• Academics – implementation of the Common Core State Standards by 2014
  • Performance – development or purchase of robust formative assessments that provide timely data to teachers and administrators
  • Talent – implementation of a performance evaluation system aligned to the state’s Teacher Evaluation Pilot, including at least 50 percent of evaluations using objective measures of student achievement (such measures need not consist exclusively of summative tests such as the NJ ASK or HSPA).
  • Innovation – development of a dropout identification and intervention system.

“We encouraged districts to think boldly about the type of radical change needed to improve their lowest performing schools, and we are glad to see that they responded,” said Acting Commissioner Cerf.  “However, the performance of an individual school is inherently connected to what is happening across the district, and we believe these district-wide changes will be vital to sustained improvement in these schools.”
A full list of eligible schools and requirements of the model can be found at the link below:

http://www.state.nj.us/cgi-bin/education/grants/gropps2.pl?string=recnum=01561&maxhits=1

Ten schools renewed for their second year

Last year, the Department of Education announced 12 schools to implement the Turnaround, Transformation, and Restart models, totaling $45.3 million.  Early results show dramatic improvement in the proficiency rates for first time HSPA test takers at a number of SIG high schools.

Two schools from last year’s grantees, Trenton High School and Renaissance Academy (Newark), were not renewed for the 2011-12 school year.   These schools did not fully implement the required components of the SIG model.

“We are serious about making sure that SIG funds are used to create dramatic change and not simply maintain the status quo,” said Assistant Commissioner Barbara Gantwerk.  “We will continue to monitor the implementation of all of these grants to ensure that they are bringing about real change for students across the state.”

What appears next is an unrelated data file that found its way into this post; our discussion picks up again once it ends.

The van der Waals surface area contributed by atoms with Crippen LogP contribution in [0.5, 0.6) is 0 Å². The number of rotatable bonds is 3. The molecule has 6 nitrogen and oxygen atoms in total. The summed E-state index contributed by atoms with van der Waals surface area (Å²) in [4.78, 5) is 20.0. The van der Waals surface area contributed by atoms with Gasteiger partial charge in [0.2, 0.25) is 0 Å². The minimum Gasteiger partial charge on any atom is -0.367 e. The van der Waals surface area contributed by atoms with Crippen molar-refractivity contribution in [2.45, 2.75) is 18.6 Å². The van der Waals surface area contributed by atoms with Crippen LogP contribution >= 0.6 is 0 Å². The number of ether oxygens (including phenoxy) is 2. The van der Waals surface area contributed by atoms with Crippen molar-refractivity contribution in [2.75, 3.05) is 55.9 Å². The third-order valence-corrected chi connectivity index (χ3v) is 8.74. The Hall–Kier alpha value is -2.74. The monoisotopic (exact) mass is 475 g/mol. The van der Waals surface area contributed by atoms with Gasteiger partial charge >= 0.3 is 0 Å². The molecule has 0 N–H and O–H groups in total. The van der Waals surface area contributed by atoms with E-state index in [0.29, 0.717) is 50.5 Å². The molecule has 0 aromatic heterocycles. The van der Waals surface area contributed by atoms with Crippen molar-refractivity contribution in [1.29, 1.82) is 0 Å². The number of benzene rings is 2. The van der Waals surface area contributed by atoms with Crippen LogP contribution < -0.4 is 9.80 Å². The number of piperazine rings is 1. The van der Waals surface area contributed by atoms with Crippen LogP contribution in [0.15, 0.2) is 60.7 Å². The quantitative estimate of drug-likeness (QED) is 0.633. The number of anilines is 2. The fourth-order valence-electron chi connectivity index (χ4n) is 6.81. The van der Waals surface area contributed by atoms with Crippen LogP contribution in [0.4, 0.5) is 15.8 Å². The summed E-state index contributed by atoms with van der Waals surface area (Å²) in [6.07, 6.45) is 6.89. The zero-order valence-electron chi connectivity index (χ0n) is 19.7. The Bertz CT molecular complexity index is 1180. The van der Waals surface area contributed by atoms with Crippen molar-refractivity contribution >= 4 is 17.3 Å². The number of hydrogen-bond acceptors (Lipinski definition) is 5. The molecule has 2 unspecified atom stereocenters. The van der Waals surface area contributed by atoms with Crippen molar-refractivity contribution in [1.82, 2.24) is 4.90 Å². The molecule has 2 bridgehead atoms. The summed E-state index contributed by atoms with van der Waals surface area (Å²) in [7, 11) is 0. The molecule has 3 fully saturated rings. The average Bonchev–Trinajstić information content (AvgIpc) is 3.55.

2011-12 SIG schools:

District

School

Model

Camden City

Camden High School

Turnaround

East Orange

Cicely Tyson School of Performing and Fine Arts

Transformation

Jersey City

Lincoln High School

Turnaround

Lakewood Township

Lakewood High School

Transformation

Newark

Avon Avenue Elementary School

Turnaround

Newark

Barringer High School

Transformation

Newark

Hawthorne Avenue School

Turnaround

Paterson

Rev. Dr. Frank Napier, Jr. School (Number 4)

Transformation

Paterson

Number 10

Turnaround

2010-11 SIG schools that have been renewed for 2011-12:

District

School

Model

Camden City

US Wiggins Elementary School

Transformation

Camden City

Cramer Elementary School

Transformation

Essex County Vocational

W Caldwell Vocational

Transformation

Jersey City

Fred Martin No 41 Elementary School

Turnaround

Jersey City

Henry Snyder

Turnaround

Newark

Shabazz High School

Turnaround

Newark

Central High School

Transformation

Newark

West Kinney Alternative

Transformation

Newark

Dayton St Elementary School

Transformation

Roselle Borough

Abraham Clark High School

Transformation